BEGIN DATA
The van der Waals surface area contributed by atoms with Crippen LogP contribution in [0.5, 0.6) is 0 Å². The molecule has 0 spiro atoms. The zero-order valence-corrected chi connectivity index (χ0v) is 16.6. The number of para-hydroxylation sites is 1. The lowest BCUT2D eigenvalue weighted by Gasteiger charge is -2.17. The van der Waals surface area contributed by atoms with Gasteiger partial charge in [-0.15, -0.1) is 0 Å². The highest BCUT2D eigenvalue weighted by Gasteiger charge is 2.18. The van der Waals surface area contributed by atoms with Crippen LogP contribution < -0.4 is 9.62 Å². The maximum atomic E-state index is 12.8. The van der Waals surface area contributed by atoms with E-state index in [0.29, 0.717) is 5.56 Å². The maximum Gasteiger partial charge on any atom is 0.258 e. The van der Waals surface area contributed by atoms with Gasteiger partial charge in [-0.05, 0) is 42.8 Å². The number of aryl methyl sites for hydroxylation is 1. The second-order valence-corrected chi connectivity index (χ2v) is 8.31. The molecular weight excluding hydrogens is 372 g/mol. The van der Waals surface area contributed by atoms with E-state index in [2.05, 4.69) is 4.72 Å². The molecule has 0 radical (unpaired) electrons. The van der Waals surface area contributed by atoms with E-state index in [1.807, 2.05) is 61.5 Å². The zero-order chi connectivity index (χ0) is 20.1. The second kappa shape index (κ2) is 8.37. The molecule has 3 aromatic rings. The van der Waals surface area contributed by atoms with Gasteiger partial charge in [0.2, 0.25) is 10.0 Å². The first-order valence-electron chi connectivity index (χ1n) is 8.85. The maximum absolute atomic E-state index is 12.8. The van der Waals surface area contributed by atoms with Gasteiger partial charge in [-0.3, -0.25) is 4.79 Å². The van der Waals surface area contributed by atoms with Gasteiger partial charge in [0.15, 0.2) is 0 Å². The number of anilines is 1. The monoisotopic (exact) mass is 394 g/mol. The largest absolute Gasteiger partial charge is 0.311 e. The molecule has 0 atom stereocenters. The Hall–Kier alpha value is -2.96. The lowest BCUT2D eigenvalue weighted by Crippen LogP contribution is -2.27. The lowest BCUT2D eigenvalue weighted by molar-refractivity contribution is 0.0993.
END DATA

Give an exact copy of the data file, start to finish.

The van der Waals surface area contributed by atoms with Crippen LogP contribution in [0.5, 0.6) is 0 Å². The molecule has 0 spiro atoms. The zero-order valence-corrected chi connectivity index (χ0v) is 16.6. The number of para-hydroxylation sites is 1. The lowest BCUT2D eigenvalue weighted by Gasteiger charge is -2.17. The van der Waals surface area contributed by atoms with Gasteiger partial charge in [-0.15, -0.1) is 0 Å². The highest BCUT2D eigenvalue weighted by Gasteiger charge is 2.18. The van der Waals surface area contributed by atoms with Crippen LogP contribution < -0.4 is 9.62 Å². The maximum atomic E-state index is 12.8. The van der Waals surface area contributed by atoms with E-state index in [0.29, 0.717) is 5.56 Å². The maximum Gasteiger partial charge on any atom is 0.258 e. The van der Waals surface area contributed by atoms with Gasteiger partial charge in [-0.05, 0) is 42.8 Å². The number of aryl methyl sites for hydroxylation is 1. The second-order valence-corrected chi connectivity index (χ2v) is 8.31. The molecular weight excluding hydrogens is 372 g/mol. The van der Waals surface area contributed by atoms with E-state index in [2.05, 4.69) is 4.72 Å². The molecule has 0 radical (unpaired) electrons. The van der Waals surface area contributed by atoms with E-state index in [1.807, 2.05) is 61.5 Å². The zero-order chi connectivity index (χ0) is 20.1. The second kappa shape index (κ2) is 8.37. The molecule has 3 aromatic rings. The van der Waals surface area contributed by atoms with Gasteiger partial charge in [0.2, 0.25) is 10.0 Å². The first-order valence-electron chi connectivity index (χ1n) is 8.85. The maximum absolute atomic E-state index is 12.8. The van der Waals surface area contributed by atoms with Gasteiger partial charge in [-0.3, -0.25) is 4.79 Å². The van der Waals surface area contributed by atoms with Gasteiger partial charge in [0.15, 0.2) is 0 Å². The number of anilines is 1. The monoisotopic (exact) mass is 394 g/mol. The largest absolute Gasteiger partial charge is 0.311 e. The molecule has 0 atom stereocenters. The Hall–Kier alpha value is -2.96. The lowest BCUT2D eigenvalue weighted by Crippen LogP contribution is -2.27. The lowest BCUT2D eigenvalue weighted by molar-refractivity contribution is 0.0993.